Some resources that Professor Stark said she uses in class are “any resource that they [the students] can find to read are good resources.” She also mentioned course readers, resources to expand vocabulary, dictionaries, internet, and peer workshops.

Student 1 and 2 were asked what resources they would want to see in future ESL classes and they both said that they would want resources like videos or pictures. Student 2 added that she understands the importance of writing, but she would want “tips on how to be able to manage different classes and learn how to be able to write papers with the expectations of different professors.”


Personal opinion

My native country is Ecuador and I grew up speaking Spanish. When I moved to the United States I experienced culture shock because of the different life style and also the different language. In college I was required to take an ESL writing class My first year in High School I had to take an ESL class. In this class I remember having some assignments that dealt mostly with grammar. We put most of our time learning new vocabulary and also learning the rules of English. One aspect that I thought wasn’t that good was the fact that every student of every level was in the same class. I was a student who didn’t really know any English, and I was paired with students who have been there for years. Also another thing to consider is the amount of time that students take to actually learn English, since some students are in those classes for a long time. I would want to know if students consider ESL classes helpful, or they just do it because they were placed in it.


Results and Discussion

After researching about the general goal of an ESL writing class and interviewing a Professor teaching an ESL writing class in the University of California Davis and also two students that have completed the ESL class I have learned a lot about the basic goal of the class, what students were expecting while taking the class, and also how there is a lot more behind teaching and learning the basic expectations in an ESL class.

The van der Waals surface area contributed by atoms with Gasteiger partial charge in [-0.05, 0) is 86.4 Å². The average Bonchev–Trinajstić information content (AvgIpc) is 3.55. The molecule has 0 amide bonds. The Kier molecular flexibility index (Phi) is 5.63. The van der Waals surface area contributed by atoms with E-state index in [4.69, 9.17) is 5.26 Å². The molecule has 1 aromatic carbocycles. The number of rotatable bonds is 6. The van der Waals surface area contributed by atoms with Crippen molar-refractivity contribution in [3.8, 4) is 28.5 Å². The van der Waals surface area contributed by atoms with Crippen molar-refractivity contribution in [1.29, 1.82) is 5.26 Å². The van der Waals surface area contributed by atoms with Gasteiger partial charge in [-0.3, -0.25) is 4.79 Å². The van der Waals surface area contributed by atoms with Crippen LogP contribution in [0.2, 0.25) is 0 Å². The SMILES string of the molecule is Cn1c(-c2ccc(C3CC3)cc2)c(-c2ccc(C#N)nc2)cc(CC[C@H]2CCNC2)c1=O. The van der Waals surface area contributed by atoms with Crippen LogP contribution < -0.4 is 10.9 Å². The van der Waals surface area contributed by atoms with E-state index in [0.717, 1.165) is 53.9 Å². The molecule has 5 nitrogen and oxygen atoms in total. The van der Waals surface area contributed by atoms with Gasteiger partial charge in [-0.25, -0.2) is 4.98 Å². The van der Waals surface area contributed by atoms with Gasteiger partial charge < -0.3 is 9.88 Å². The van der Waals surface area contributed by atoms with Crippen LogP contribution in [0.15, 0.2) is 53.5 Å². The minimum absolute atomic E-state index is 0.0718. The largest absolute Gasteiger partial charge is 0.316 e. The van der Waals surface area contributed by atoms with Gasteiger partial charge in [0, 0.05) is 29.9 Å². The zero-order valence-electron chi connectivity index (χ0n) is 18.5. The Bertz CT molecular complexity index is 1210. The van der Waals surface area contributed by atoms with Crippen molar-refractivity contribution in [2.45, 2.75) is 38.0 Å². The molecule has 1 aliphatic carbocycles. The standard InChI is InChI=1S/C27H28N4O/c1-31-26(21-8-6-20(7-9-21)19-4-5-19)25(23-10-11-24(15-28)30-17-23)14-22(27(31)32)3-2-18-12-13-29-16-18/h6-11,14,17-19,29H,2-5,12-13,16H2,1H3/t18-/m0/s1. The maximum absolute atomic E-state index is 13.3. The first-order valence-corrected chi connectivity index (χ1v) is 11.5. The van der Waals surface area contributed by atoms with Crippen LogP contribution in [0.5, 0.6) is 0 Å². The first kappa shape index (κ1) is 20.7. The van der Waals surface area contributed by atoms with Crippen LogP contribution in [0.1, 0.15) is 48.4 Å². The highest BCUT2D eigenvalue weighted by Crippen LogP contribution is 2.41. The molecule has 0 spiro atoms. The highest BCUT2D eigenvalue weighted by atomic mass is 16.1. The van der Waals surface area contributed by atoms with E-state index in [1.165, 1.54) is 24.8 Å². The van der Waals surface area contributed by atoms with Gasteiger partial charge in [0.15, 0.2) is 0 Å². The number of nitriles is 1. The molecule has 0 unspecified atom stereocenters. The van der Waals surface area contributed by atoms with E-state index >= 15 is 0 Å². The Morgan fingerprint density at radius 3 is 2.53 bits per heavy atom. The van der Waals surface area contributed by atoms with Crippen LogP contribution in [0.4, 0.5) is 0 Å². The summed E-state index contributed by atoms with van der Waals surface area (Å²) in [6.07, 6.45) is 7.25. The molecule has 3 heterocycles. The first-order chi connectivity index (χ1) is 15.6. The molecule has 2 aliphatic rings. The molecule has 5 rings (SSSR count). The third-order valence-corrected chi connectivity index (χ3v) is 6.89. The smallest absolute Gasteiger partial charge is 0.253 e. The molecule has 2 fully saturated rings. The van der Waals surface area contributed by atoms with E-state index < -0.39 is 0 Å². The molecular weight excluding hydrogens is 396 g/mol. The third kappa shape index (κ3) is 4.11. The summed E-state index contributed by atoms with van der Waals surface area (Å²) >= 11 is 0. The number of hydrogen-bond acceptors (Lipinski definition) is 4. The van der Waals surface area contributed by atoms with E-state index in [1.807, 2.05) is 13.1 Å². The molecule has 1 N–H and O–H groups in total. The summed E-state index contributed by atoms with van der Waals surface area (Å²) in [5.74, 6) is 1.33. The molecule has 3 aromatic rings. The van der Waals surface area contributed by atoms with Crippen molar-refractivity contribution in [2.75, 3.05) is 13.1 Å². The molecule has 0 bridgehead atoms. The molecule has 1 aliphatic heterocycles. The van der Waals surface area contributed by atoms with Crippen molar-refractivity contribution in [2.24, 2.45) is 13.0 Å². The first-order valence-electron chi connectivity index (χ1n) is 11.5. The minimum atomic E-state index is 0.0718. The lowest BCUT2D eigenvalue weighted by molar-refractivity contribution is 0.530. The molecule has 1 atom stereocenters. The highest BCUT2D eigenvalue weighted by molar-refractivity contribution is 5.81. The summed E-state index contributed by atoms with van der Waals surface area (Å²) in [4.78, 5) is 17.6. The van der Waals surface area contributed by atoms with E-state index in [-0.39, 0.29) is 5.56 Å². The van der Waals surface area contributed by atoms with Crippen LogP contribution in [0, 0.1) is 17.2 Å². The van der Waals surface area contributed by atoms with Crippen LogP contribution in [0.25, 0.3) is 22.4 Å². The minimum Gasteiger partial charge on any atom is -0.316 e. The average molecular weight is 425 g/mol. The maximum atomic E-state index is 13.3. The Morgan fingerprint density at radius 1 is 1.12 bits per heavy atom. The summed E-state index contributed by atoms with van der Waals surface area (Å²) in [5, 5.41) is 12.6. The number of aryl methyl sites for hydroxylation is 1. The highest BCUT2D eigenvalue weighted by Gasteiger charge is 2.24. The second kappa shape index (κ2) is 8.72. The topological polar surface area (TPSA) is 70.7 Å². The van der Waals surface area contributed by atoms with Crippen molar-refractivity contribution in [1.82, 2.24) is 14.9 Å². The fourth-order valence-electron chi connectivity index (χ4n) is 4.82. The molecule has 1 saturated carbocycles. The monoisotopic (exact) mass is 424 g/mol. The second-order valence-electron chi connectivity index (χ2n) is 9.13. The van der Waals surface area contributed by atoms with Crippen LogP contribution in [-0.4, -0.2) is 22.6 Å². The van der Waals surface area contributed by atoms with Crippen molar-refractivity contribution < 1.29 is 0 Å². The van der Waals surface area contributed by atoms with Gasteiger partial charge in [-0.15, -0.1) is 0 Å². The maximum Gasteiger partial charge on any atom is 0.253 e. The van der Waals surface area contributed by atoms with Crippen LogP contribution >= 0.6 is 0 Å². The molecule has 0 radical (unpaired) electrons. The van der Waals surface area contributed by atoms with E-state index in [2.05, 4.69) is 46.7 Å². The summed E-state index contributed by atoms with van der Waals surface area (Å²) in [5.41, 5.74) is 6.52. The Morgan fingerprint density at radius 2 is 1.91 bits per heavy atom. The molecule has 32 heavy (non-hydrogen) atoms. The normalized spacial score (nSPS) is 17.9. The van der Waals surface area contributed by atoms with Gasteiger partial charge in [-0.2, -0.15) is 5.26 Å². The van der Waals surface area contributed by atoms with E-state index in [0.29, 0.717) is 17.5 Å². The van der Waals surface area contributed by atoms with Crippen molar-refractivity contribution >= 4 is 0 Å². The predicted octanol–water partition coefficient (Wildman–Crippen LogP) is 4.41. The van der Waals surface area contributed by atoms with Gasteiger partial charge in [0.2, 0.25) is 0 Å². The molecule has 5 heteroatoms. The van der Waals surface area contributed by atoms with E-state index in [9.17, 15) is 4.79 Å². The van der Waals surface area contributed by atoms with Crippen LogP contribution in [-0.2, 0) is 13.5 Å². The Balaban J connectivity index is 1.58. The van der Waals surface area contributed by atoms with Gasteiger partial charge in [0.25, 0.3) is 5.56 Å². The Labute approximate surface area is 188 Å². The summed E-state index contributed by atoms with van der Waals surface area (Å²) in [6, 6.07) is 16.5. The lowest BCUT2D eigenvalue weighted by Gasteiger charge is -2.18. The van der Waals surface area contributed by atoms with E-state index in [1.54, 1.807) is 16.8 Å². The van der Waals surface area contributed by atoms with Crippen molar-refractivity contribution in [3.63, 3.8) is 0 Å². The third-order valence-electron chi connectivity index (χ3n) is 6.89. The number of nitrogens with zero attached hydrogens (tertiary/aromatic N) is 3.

What I learned from the students is that they do know that ESL’s goal is to teach the basic writing strategies to be successful in future classes. According to their interviews they believe that most of the class focuses on grammar, and not development of the content or ideas. According to Professor Stark ESL teachers do try to shift from grammar, but it is still an important aspect of the writing process.

Another important aspect of ESL is the fact that both of the students I interviewed said that the class was a requirement they had to get over with, and they both wanted to focus more on their major classes instead of the ESL course. After taking the class they do end up using some strategies that they learned in class, but during the class they don’t see it as a class they could use in the future. When asked what students would like to see in class, they responded that they would want to see more strategies to deal with the different types of essays that professors assign in class.

Lastly, I just wanted to add some words that Professor Stark told me at the end of our interview. She said that most students who are placed in an ESL class believe that it is a bad thing because they believe that they are not good enough and they often feel disappointed. On the other hand, teachers believe that students in ESL classes are amazing because they are at highest level of education in two different languages. Professor Stark said: “ESL students bring so much to our culture, hopefully they bring so much more to our university because we need new perspectives.” I completely agree with her because with every new student that comes from another place in the world, UC Davis is able to obtain a broader set of ideas that sometimes we don’t even know about.


Works Cited

What Is ESL? DISCO International, Inc., 21 Apr. 2016. Web. 30 May 2016. <;.

Stark, Agnes. Personal Interview. 24 May 2016.

“Student 1.” Personal Interview. 22 May 2016.

“Student 2.” Personal Interview. 20 May 2016